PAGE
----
Making Waves: The Cresting Co-Investment Opportunity
- Co-investing is gaining popularity and theoretically offers investors cost advantages and higher return potential. This report frames the opportunities and common pitfalls of co-investing, leveraging our aggregated data on co-investments and funds generating co-investment.
- Our analysis shows that co-investment returns have the potential to outpace private fund investment returns. Of over 100 buyout co-investments analyzed in one exercise for this report, nearly half outpaced the sponsoring GP’s fund. Furthermore, investments by buyout-focused co-investment funds, analyzed on a gross basis to reflect the lighter fee load of direct co-investing, outperformed the net global buyout index in seven out of the ten vintage years examined. Of course, not every individual co-investment outperforms, and therein lies the rub.
- Implementation is trickier than it may seem at first glance. A direct approach affords investors the most control, but also entails the most risk. To enhance the probability of success, investors that choose to pursue a direct co-investment program should:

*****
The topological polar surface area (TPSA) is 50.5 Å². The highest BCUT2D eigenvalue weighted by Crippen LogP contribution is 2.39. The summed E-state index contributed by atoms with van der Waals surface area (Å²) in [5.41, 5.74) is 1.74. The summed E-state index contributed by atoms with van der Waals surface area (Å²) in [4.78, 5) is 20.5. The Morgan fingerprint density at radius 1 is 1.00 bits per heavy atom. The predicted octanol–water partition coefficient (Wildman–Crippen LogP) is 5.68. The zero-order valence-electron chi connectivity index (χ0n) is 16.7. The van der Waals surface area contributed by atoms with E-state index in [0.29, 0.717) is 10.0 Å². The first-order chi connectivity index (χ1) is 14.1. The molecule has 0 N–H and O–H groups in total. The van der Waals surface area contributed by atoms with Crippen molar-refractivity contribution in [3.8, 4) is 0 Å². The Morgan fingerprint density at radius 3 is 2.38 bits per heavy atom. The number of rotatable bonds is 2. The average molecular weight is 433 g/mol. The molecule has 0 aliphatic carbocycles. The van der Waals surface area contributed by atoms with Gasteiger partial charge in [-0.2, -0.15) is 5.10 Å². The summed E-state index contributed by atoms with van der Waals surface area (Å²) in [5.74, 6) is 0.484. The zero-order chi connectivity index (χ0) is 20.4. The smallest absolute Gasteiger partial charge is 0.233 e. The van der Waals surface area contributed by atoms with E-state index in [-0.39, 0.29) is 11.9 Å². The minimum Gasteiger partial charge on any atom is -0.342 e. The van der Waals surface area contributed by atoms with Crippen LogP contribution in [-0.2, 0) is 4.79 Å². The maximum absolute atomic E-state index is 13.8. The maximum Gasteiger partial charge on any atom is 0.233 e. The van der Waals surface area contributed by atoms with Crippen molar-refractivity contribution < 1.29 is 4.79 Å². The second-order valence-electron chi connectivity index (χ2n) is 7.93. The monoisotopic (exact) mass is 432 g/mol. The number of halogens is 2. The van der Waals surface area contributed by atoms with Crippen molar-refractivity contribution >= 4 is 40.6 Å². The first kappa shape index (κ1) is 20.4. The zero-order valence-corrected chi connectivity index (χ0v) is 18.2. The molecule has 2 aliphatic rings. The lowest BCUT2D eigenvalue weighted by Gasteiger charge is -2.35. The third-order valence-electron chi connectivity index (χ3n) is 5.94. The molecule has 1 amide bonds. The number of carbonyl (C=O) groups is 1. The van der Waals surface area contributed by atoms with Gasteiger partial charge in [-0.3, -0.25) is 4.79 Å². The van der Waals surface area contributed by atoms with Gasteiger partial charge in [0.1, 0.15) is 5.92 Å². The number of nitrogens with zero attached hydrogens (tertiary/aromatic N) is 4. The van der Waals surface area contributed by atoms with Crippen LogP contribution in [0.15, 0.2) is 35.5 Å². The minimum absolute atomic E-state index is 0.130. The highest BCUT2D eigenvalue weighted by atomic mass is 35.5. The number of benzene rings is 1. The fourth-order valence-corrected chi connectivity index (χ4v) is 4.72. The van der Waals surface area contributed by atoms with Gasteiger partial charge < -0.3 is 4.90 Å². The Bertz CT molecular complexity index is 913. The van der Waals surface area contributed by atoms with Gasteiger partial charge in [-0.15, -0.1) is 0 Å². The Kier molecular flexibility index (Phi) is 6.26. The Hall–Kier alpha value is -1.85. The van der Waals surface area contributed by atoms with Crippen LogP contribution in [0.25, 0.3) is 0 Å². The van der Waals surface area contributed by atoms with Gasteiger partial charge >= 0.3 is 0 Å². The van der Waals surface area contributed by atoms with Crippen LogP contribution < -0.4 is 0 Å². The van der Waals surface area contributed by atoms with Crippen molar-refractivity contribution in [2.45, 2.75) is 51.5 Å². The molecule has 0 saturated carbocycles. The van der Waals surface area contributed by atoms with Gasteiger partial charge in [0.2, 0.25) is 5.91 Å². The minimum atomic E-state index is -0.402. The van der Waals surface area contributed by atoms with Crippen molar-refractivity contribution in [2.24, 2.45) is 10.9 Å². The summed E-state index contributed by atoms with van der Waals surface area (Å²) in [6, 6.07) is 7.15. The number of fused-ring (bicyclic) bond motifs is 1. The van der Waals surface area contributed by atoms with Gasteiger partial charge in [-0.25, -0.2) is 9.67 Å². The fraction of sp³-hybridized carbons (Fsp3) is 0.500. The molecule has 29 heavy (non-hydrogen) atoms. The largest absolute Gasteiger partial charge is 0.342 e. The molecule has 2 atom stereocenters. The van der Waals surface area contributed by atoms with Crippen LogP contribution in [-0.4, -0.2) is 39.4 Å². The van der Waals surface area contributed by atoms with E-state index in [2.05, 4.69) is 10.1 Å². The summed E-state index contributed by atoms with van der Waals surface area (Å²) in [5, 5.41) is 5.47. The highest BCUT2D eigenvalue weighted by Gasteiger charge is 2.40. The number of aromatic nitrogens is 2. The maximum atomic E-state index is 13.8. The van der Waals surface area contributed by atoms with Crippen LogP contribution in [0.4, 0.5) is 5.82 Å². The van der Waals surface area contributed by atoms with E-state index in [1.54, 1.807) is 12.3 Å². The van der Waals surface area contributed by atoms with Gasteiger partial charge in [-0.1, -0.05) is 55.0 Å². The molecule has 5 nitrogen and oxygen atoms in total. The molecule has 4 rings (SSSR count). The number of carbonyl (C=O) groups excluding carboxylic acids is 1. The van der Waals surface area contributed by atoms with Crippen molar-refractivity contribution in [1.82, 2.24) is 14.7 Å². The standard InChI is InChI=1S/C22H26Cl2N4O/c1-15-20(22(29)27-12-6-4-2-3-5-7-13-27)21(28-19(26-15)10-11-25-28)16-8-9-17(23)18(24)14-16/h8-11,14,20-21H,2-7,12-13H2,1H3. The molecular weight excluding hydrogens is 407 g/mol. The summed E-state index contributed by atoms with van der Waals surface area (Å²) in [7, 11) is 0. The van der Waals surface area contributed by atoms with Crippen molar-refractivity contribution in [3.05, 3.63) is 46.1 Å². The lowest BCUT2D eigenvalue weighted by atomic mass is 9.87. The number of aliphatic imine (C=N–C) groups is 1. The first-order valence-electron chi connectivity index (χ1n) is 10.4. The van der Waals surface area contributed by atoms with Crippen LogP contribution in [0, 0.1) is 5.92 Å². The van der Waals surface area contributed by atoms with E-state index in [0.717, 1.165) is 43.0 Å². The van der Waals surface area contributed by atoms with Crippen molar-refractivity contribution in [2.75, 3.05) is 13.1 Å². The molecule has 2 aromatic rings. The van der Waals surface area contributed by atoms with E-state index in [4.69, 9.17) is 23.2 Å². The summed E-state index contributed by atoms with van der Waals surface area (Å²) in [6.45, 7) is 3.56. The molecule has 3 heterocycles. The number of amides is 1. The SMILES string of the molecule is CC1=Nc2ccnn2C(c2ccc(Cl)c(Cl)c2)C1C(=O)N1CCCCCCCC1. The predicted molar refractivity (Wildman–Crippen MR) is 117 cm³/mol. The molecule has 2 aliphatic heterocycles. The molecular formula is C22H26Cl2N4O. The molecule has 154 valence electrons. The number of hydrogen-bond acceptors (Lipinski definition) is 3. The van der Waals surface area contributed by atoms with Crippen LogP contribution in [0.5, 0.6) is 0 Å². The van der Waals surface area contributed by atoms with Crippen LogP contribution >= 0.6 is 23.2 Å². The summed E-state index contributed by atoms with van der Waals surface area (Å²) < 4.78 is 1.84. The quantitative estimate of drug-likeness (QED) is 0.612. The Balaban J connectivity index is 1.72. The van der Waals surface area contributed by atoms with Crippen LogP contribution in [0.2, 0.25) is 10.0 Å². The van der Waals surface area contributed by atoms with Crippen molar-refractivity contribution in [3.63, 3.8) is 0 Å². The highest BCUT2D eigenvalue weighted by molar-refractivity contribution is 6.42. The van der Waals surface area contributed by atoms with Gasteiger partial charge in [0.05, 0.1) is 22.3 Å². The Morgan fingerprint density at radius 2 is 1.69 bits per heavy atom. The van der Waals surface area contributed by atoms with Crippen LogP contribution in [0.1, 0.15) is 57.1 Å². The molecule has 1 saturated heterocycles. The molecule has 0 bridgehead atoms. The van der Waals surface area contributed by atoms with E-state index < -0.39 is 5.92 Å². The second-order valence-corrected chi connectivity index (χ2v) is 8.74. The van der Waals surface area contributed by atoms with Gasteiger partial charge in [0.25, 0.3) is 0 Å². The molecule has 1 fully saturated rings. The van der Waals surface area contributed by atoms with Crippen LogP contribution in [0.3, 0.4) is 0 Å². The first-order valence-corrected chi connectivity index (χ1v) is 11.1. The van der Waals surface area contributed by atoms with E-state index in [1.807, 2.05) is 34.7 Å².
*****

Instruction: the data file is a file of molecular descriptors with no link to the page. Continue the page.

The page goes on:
- Think carefully about program goals, set realistic expectations, and factor in existing (and potential) co-investment exposure via funds-of-funds.
- Establish internal processes to facilitate timely investment decisions as well as effective investment monitoring and performance measurement.
- Prepare and identify necessary resources.
- Work with internal or external professionals with direct investment experience—co-investing is not as passive as it may appear.
- Invest with GPs on which they have done due diligence and in which they have conviction—investors will likely need to rely heavily on the GPs due diligence.
- Focus on investments within each GP’s stated strategy, or “strike zone,” to avoid adverse selection.
- Not ignore the macro. Investors should be extra careful in frothy pricing environments and monitor opportunities for indications of procyclicality.